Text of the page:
Indias City Union Bank, a small private lender, said on Feb 18, 2018 that cyber criminals had hacked its systems and transferred nearly $2 million through three unauthorized remittances to lenders overseas via the SWIFT financial platform. Chief Executive Officer N. Kamakodi called it a conspiracy involving multiple countries, and added the lender was still investigating how it had happened. The bank had discovered the three fraudulent remittances, which were sent via correspondent banks to accounts in Dubai, Turkey and China.
Hackers who tried to steal nearly $2 million from Indias City Union Bank this month used tactics similar to those employed in the unsolved cyber heist of $81 million from Bangladeshs central bank in 2016, Citys CEO said on Monday.
The unknown hackers disabled the City printer connected to global paymentsplatform SWIFT on Feb. 6, preventing the bank from receiving acknowledgement messages for the transactions. Nobody suspected that it was an attack and thought it was a systemic network failure. The next morning, bank officials managed to reconcile the previous days transactions and found three transactions which were not originated from our bank N. Kamakodi told Reuters.
In the case of Bangladesh Bank, hackers infected the system with malware that disabled the SWIFT printer. Bank officials in Dhaka initially assumed there was simply a printer problem.
Unknown hackers stole 339.5 million roubles ($6 million) from a Russian bank last year in an attack using the SWIFT international payments messaging system, the Russian central bank said on Feb 16, 2018.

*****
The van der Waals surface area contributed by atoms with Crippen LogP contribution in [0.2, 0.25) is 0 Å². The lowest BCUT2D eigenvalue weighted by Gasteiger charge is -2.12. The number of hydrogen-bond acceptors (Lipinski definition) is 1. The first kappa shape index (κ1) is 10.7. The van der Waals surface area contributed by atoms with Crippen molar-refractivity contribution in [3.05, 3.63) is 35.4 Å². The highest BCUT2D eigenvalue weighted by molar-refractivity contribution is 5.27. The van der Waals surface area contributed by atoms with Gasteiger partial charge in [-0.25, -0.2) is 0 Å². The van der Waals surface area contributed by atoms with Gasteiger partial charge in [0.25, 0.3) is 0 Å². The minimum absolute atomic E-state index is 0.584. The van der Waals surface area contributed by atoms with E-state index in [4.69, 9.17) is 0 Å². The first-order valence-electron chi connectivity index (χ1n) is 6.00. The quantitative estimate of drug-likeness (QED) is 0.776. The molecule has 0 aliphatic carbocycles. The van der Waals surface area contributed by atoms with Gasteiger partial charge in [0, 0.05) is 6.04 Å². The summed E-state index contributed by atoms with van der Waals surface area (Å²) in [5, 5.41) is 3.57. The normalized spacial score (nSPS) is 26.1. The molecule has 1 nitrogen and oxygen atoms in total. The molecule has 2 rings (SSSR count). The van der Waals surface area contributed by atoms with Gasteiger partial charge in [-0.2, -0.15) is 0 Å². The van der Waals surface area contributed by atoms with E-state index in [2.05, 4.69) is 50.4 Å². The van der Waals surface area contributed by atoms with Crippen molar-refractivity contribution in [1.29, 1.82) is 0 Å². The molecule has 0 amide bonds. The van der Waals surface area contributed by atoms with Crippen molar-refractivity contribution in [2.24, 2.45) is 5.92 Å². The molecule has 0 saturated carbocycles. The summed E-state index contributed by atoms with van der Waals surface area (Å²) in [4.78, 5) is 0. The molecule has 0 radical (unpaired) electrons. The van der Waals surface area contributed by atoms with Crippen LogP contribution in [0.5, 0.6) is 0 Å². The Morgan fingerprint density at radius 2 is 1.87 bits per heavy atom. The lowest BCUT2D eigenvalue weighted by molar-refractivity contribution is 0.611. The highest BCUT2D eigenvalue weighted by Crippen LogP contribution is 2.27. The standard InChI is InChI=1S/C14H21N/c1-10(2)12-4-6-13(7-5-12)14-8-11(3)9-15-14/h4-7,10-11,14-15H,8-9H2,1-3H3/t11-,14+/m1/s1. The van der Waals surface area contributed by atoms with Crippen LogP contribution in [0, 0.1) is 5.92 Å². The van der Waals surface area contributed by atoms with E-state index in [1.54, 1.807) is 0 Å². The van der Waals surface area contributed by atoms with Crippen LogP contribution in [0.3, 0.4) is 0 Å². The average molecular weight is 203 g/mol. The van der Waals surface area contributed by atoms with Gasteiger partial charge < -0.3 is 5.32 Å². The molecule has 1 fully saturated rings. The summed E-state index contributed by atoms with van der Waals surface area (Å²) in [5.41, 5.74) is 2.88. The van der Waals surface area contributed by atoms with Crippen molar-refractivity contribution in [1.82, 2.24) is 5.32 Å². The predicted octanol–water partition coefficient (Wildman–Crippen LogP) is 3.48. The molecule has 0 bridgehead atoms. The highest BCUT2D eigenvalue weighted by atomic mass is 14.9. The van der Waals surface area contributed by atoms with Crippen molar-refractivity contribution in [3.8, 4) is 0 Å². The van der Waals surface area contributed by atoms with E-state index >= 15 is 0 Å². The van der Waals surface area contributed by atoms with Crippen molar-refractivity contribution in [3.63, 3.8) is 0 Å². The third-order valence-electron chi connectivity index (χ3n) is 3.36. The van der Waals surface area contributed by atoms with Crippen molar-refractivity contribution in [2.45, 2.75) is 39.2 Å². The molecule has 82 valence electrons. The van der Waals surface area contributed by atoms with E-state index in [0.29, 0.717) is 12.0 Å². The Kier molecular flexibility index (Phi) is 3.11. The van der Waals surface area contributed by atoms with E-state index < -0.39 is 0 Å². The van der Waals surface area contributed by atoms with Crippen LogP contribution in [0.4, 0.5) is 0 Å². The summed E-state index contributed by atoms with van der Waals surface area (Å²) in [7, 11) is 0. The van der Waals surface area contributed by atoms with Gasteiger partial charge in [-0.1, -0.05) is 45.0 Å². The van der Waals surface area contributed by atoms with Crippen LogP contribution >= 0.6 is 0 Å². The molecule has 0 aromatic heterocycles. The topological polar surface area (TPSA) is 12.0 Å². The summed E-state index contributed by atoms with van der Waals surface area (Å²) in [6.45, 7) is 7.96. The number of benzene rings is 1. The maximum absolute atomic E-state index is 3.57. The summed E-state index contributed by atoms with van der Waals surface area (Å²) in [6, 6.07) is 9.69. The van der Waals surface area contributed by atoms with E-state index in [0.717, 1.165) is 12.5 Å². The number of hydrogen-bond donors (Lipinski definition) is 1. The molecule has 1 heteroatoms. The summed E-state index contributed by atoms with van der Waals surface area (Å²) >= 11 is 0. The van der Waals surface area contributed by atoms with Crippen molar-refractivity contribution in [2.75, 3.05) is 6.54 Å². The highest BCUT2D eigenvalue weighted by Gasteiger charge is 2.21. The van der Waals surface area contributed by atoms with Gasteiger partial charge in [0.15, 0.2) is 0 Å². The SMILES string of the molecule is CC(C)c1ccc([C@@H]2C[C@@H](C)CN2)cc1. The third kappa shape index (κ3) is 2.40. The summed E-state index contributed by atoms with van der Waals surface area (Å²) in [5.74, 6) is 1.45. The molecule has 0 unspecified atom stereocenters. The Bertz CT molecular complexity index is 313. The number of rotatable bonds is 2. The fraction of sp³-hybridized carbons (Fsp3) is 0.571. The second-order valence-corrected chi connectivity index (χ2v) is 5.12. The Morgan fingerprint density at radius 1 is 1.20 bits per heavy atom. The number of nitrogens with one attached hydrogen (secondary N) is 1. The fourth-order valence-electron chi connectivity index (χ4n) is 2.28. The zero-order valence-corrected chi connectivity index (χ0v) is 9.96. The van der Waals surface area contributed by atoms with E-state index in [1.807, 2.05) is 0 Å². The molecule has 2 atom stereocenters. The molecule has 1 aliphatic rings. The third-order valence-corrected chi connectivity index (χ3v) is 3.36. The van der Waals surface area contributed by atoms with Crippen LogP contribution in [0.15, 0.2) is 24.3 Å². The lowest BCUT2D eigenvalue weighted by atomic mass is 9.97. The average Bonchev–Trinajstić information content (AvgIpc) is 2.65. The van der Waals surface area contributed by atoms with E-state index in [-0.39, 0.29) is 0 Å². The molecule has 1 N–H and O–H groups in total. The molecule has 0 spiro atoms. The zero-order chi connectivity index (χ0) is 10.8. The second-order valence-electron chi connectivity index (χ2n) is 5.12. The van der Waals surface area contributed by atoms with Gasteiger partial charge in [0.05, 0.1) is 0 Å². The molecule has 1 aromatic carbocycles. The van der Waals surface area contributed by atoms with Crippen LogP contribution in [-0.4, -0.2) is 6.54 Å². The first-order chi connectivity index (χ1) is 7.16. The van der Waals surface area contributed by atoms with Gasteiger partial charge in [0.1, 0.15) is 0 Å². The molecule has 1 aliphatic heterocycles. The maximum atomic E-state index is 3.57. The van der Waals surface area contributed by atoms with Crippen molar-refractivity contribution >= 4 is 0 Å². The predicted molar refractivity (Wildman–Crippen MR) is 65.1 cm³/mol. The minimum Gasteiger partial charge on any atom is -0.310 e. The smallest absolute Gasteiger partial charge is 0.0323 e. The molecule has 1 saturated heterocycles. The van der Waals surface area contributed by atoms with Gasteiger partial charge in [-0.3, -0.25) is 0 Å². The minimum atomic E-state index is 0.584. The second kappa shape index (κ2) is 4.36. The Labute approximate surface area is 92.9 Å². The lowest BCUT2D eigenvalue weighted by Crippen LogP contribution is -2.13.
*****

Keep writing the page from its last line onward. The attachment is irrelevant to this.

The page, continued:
Digital heists are becoming increasingly prominent as hackers use more sophisticated tools and hacking techniques to launch new attacks, underscoring the continuing vulnerability of the SWIFT messaging network, which handles trillions of dollars in fund transfers daily, linking more than 11,000 financial institutions in more than 200 countries and reaching an all-time high of 7.1 billion messages in 2017, fuelled by double-digit growth in global payments.
“The threat is very persistent, adaptive and sophisticated and it is here to stay,” SWIFT said in the November 2016 letter to client banks, seen by Reuters.
How did they do it?
SWIFT continues to share insights on Modus Operandi and Indicators of Compromise, but we also continue to see the same basic patterns. In almost all cases, insiders have played a role intentionally or unintentionally:
- Customers local environment is compromised
- Valid operator credentials are obtained that have the authority to create, approve and submit SWIFT messages from customers’ back-offices or from their local interfaces to the SWIFT network.
- Fraudulent messages are submitted
- Subsequently attempts are made to remove traces of messages to hide the evidence
From January 1 2018, financial institutions that use SWIFT will have to comply with a new customer security controls framework that aims to establish a baseline for security. All controls are articulated around three overarching objectives:
- Secure your environment
- Know and Limit Access
- Detect and Respond
We must know…
Compliance is not a silver bullet in ensuring you are cyber resilient. Customers need to consider detection and response in addition to securing and protecting their environment. These best practices should be applied not only to the SWIFT infrastructure but the full end-to-end transaction ecosystem within their firms, including payments, securities trade and treasury.
In protecting against cyber attacks, customers must consider both insider as well as outsider threats the attacks will not necessarily be perpetrated by remote outsiders, malicious insiders present just as much risk.
Most common vulnerabilities among the firms:
- Lack of Security Awareness
- Lack of user privilege segregation
- Poor password policies
- Inadequate logical access controls based on need-to-know, least privilege, and segregation of duties
- Shortcomings in personnel vetting
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